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Awkward seated postures and lengthy periods of sitting may increase your risk of injury. It is important that you are comfortable while sitting, as remaining in an awkward seated posture can increase your fatigue level, tighten muscles, or irritate nerves. When your body is fatigued or in discomfort, the risk of injury increases, and productivity and accuracy decrease. An awkward seated posture is especially risky if it is combined with lengthy periods of sitting, or other awkward body postures, and eventually you may have trouble doing even simple tasks, such as reaching for the telephone.

When you remain in the same seated posture for a long time, your blood flow slows down and you may begin to feel tired. The muscles in your neck, shoulders, and back become fatigued. Recognize opportunities to get out of your chair and move around. Instead of reaching up to the overhead bin, stand up. Instead of reaching to the printer, place the printer farther away so you must get up and walk to it. Stand up to take a phone call. Moving around keeps the blood flowing and prevents muscle fatigue and cramping.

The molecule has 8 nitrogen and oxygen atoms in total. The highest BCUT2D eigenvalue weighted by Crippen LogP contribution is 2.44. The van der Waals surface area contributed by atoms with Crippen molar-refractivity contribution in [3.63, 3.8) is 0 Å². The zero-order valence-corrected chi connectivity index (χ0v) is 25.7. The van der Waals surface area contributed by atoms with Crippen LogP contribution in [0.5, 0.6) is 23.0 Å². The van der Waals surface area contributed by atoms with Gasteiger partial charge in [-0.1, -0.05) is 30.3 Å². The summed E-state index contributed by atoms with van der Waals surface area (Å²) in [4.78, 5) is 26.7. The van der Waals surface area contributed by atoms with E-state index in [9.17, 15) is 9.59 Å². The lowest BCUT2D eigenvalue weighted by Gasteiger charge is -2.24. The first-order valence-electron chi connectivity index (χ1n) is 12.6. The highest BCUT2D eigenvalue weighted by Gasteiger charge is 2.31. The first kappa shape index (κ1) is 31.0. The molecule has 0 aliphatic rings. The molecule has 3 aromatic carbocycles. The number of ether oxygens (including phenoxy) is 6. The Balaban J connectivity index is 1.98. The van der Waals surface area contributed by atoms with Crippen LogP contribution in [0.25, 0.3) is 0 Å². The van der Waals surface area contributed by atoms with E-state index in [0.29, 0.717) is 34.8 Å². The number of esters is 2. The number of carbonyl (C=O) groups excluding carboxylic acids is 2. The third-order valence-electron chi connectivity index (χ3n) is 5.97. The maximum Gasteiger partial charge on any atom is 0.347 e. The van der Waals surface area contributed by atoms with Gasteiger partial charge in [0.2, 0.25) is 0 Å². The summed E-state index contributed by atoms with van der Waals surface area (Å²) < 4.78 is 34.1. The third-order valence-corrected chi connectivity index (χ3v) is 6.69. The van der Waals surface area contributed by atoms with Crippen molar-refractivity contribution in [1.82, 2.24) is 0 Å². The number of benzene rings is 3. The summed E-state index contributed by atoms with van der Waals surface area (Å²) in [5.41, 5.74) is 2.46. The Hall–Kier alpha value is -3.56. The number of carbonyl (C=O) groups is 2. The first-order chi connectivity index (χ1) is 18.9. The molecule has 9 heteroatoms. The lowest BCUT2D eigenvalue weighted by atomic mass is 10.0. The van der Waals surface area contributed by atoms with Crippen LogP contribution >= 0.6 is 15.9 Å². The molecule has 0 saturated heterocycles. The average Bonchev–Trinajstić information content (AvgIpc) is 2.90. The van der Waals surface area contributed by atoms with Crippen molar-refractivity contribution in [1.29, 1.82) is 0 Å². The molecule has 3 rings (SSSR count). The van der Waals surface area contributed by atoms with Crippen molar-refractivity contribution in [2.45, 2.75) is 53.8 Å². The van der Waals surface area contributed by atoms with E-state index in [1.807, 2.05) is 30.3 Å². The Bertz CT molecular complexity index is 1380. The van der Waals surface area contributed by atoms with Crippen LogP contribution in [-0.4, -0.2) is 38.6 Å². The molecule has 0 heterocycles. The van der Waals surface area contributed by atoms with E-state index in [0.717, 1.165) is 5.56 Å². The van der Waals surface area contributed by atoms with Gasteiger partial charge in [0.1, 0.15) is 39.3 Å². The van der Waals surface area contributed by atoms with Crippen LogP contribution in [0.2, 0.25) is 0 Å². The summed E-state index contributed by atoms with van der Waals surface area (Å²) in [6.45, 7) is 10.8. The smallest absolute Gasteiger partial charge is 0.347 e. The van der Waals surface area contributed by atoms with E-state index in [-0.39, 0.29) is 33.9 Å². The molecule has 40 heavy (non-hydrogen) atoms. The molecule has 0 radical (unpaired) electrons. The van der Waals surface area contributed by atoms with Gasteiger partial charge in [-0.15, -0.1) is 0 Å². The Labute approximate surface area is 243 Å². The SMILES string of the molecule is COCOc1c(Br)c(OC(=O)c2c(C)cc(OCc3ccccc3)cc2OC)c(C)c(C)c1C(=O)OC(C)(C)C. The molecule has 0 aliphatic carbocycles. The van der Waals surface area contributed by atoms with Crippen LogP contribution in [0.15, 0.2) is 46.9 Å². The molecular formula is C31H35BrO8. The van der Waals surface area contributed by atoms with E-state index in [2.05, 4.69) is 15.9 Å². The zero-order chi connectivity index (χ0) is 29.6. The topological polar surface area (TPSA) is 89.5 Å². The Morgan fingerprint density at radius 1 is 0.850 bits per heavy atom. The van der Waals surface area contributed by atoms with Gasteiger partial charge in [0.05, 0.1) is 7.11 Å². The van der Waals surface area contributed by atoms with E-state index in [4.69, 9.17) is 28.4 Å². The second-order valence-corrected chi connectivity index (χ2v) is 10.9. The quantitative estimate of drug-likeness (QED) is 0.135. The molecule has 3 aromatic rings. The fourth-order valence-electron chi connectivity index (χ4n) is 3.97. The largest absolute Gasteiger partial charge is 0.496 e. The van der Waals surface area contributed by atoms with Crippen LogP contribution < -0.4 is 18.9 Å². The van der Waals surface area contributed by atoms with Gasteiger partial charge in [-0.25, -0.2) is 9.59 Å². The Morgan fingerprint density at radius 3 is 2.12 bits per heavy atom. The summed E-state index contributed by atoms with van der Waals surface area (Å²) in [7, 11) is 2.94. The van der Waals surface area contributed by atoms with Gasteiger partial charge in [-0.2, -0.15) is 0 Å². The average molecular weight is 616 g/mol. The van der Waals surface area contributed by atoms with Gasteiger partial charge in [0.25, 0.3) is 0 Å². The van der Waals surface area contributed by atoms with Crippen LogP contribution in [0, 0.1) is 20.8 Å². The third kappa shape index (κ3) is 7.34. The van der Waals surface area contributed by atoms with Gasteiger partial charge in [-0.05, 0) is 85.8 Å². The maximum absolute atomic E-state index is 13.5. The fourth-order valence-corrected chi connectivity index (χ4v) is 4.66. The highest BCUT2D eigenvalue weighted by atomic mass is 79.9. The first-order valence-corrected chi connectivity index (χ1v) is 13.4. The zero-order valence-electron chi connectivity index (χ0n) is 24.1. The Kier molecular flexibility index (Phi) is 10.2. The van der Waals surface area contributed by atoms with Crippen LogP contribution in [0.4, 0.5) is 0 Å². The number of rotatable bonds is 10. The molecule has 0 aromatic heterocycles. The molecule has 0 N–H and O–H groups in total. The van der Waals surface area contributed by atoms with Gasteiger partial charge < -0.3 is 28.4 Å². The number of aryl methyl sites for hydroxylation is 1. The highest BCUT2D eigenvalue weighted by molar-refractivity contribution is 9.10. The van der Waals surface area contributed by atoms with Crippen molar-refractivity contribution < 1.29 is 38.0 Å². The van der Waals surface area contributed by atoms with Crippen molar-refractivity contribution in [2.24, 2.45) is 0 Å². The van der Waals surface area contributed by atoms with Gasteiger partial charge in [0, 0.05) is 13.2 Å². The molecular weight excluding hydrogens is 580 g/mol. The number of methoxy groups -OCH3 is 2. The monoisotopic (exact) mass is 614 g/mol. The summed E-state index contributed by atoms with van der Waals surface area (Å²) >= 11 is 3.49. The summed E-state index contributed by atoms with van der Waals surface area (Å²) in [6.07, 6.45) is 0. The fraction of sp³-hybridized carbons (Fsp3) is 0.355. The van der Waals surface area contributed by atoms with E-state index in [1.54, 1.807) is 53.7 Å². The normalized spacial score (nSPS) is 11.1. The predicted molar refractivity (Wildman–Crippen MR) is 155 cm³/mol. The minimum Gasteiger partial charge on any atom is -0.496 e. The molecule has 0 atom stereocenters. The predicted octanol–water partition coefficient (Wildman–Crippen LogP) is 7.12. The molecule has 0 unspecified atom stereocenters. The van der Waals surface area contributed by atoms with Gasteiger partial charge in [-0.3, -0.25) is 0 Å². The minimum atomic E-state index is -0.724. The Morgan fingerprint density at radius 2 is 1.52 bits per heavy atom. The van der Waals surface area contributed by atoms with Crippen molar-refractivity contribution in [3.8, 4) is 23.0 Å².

When your chair is properly adjusted
1a-b. Your feet are resting comfortably on the floor or on a footrest, and your knees are slightly lower than your hips.
2.      There is a 2- 4-inch gap between the back of your knees and the front edge of the chair when your back is against the chair.
3.      The curve of the chair back fits into the deepest part of the curve in your lower back.
4.      The back of the chair is upright or tilted back for comfort.
5.      Armrests are adjusted so that they are just slightly below your elbows when your shoulders are relaxed.
6.      Armrests do not interfere with access to keying, mousing, or writing surfaces.

You may need to adjust the height of your chair every day, depending upon the job task, and the shoes you are wearing (the higher the heels, the higher the chair will be raised). If the seat pan height is changed, the keyboard and monitor will need to be adjusted, as well.

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Department of Industrial Relations   Cal/OSHA Consultation Service   Research and Education Unit